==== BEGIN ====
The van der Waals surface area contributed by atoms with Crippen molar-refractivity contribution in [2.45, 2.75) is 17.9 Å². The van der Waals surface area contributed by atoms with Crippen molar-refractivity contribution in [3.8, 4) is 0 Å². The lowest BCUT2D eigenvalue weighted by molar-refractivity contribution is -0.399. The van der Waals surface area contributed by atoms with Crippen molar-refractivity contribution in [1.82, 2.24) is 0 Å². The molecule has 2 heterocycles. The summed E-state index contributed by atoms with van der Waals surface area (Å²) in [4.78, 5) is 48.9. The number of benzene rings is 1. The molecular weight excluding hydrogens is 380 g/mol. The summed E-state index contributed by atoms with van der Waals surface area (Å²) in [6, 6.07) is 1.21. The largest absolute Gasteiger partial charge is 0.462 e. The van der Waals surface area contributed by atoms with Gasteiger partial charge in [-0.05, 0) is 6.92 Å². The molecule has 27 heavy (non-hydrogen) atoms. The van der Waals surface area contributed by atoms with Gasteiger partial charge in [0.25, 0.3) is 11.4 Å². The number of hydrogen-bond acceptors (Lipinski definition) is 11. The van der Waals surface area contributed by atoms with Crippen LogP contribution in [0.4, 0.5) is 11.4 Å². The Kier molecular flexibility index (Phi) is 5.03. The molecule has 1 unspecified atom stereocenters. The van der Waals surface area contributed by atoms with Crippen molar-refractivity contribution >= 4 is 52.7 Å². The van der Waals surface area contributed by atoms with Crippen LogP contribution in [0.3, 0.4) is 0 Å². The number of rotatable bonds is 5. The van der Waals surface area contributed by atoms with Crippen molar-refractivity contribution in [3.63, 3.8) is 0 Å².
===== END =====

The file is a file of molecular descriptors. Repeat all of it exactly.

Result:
The van der Waals surface area contributed by atoms with Crippen molar-refractivity contribution in [2.45, 2.75) is 17.9 Å². The van der Waals surface area contributed by atoms with Crippen molar-refractivity contribution in [3.8, 4) is 0 Å². The lowest BCUT2D eigenvalue weighted by molar-refractivity contribution is -0.399. The van der Waals surface area contributed by atoms with Crippen molar-refractivity contribution in [1.82, 2.24) is 0 Å². The molecule has 2 heterocycles. The summed E-state index contributed by atoms with van der Waals surface area (Å²) in [4.78, 5) is 48.9. The number of benzene rings is 1. The molecular weight excluding hydrogens is 380 g/mol. The summed E-state index contributed by atoms with van der Waals surface area (Å²) in [6, 6.07) is 1.21. The largest absolute Gasteiger partial charge is 0.462 e. The van der Waals surface area contributed by atoms with Gasteiger partial charge in [-0.05, 0) is 6.92 Å². The molecule has 27 heavy (non-hydrogen) atoms. The van der Waals surface area contributed by atoms with Gasteiger partial charge in [0.25, 0.3) is 11.4 Å². The number of hydrogen-bond acceptors (Lipinski definition) is 11. The van der Waals surface area contributed by atoms with Crippen LogP contribution in [0.4, 0.5) is 11.4 Å². The Kier molecular flexibility index (Phi) is 5.03. The molecule has 1 unspecified atom stereocenters. The van der Waals surface area contributed by atoms with Crippen molar-refractivity contribution >= 4 is 52.7 Å². The van der Waals surface area contributed by atoms with Crippen LogP contribution in [0.3, 0.4) is 0 Å². The number of rotatable bonds is 5. The van der Waals surface area contributed by atoms with Crippen molar-refractivity contribution in [3.63, 3.8) is 0 Å².